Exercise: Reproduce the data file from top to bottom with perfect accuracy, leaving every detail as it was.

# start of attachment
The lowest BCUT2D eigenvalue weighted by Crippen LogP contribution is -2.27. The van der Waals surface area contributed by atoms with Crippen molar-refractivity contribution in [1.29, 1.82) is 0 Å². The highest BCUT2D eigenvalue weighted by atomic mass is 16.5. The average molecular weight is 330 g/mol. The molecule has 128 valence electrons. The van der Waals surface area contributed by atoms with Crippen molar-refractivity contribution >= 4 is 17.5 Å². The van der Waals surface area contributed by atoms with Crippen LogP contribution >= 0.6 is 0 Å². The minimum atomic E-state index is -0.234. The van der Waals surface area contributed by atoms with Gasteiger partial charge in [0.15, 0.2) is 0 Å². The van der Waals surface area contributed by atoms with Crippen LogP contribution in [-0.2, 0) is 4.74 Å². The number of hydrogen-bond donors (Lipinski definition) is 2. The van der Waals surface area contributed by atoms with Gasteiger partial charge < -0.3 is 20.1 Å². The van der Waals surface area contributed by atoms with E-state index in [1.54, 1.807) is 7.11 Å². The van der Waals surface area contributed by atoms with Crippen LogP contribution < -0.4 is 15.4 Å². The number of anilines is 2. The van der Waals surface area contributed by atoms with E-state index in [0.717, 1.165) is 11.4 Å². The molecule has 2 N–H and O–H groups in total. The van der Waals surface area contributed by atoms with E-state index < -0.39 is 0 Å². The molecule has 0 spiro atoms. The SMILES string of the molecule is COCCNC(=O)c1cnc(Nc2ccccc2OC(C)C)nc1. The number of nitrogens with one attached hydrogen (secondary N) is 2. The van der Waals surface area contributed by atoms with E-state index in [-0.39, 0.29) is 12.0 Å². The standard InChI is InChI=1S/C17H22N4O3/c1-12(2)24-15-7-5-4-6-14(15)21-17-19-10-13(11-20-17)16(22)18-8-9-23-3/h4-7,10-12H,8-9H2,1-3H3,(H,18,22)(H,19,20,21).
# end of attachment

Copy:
The lowest BCUT2D eigenvalue weighted by Crippen LogP contribution is -2.27. The van der Waals surface area contributed by atoms with Crippen molar-refractivity contribution in [1.29, 1.82) is 0 Å². The highest BCUT2D eigenvalue weighted by atomic mass is 16.5. The average molecular weight is 330 g/mol. The molecule has 128 valence electrons. The van der Waals surface area contributed by atoms with Crippen molar-refractivity contribution >= 4 is 17.5 Å². The van der Waals surface area contributed by atoms with Crippen LogP contribution >= 0.6 is 0 Å². The minimum atomic E-state index is -0.234. The van der Waals surface area contributed by atoms with Gasteiger partial charge in [0.15, 0.2) is 0 Å². The van der Waals surface area contributed by atoms with Crippen LogP contribution in [-0.2, 0) is 4.74 Å². The number of hydrogen-bond donors (Lipinski definition) is 2. The van der Waals surface area contributed by atoms with Gasteiger partial charge < -0.3 is 20.1 Å². The van der Waals surface area contributed by atoms with E-state index in [1.54, 1.807) is 7.11 Å². The van der Waals surface area contributed by atoms with Crippen LogP contribution < -0.4 is 15.4 Å². The number of anilines is 2. The van der Waals surface area contributed by atoms with E-state index in [0.717, 1.165) is 11.4 Å². The molecule has 2 N–H and O–H groups in total. The van der Waals surface area contributed by atoms with E-state index < -0.39 is 0 Å². The molecule has 0 spiro atoms. The SMILES string of the molecule is COCCNC(=O)c1cnc(Nc2ccccc2OC(C)C)nc1. The number of nitrogens with one attached hydrogen (secondary N) is 2. The van der Waals surface area contributed by atoms with E-state index in [-0.39, 0.29) is 12.0 Å². The standard InChI is InChI=1S/C17H22N4O3/c1-12(2)24-15-7-5-4-6-14(15)21-17-19-10-13(11-20-17)16(22)18-8-9-23-3/h4-7,10-12H,8-9H2,1-3H3,(H,18,22)(H,19,20,21).